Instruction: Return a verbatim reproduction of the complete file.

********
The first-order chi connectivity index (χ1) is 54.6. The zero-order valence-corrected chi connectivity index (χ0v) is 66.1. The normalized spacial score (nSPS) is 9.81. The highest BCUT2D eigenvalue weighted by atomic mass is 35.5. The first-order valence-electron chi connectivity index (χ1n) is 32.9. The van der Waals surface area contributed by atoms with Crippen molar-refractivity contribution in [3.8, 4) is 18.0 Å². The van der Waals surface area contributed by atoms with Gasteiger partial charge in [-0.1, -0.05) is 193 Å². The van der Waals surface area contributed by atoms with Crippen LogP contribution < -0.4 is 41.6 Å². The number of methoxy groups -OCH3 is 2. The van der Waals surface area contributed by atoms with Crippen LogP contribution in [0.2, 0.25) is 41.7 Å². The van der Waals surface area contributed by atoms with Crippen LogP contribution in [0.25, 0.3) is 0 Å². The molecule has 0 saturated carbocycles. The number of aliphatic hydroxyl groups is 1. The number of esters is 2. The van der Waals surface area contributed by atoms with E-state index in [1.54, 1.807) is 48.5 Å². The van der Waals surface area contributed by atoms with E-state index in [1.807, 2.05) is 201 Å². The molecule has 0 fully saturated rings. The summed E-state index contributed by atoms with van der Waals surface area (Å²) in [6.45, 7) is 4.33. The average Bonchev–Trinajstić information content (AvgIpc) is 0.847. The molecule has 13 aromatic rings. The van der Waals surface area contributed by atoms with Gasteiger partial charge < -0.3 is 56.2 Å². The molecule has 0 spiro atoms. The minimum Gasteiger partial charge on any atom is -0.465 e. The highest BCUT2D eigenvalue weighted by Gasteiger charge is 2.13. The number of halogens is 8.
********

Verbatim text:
The first-order chi connectivity index (χ1) is 54.6. The zero-order valence-corrected chi connectivity index (χ0v) is 66.1. The normalized spacial score (nSPS) is 9.81. The highest BCUT2D eigenvalue weighted by atomic mass is 35.5. The first-order valence-electron chi connectivity index (χ1n) is 32.9. The van der Waals surface area contributed by atoms with Crippen molar-refractivity contribution in [3.8, 4) is 18.0 Å². The van der Waals surface area contributed by atoms with Gasteiger partial charge in [-0.1, -0.05) is 193 Å². The van der Waals surface area contributed by atoms with Crippen LogP contribution < -0.4 is 41.6 Å². The number of methoxy groups -OCH3 is 2. The van der Waals surface area contributed by atoms with Crippen LogP contribution in [0.2, 0.25) is 41.7 Å². The van der Waals surface area contributed by atoms with Crippen LogP contribution in [0.25, 0.3) is 0 Å². The molecule has 0 saturated carbocycles. The number of aliphatic hydroxyl groups is 1. The number of esters is 2. The van der Waals surface area contributed by atoms with E-state index in [1.54, 1.807) is 48.5 Å². The van der Waals surface area contributed by atoms with E-state index in [1.807, 2.05) is 201 Å². The molecule has 0 fully saturated rings. The summed E-state index contributed by atoms with van der Waals surface area (Å²) in [6.45, 7) is 4.33. The average Bonchev–Trinajstić information content (AvgIpc) is 0.847. The molecule has 13 aromatic rings. The van der Waals surface area contributed by atoms with Gasteiger partial charge < -0.3 is 56.2 Å². The molecule has 0 spiro atoms. The minimum Gasteiger partial charge on any atom is -0.465 e. The highest BCUT2D eigenvalue weighted by Gasteiger charge is 2.13. The number of halogens is 8.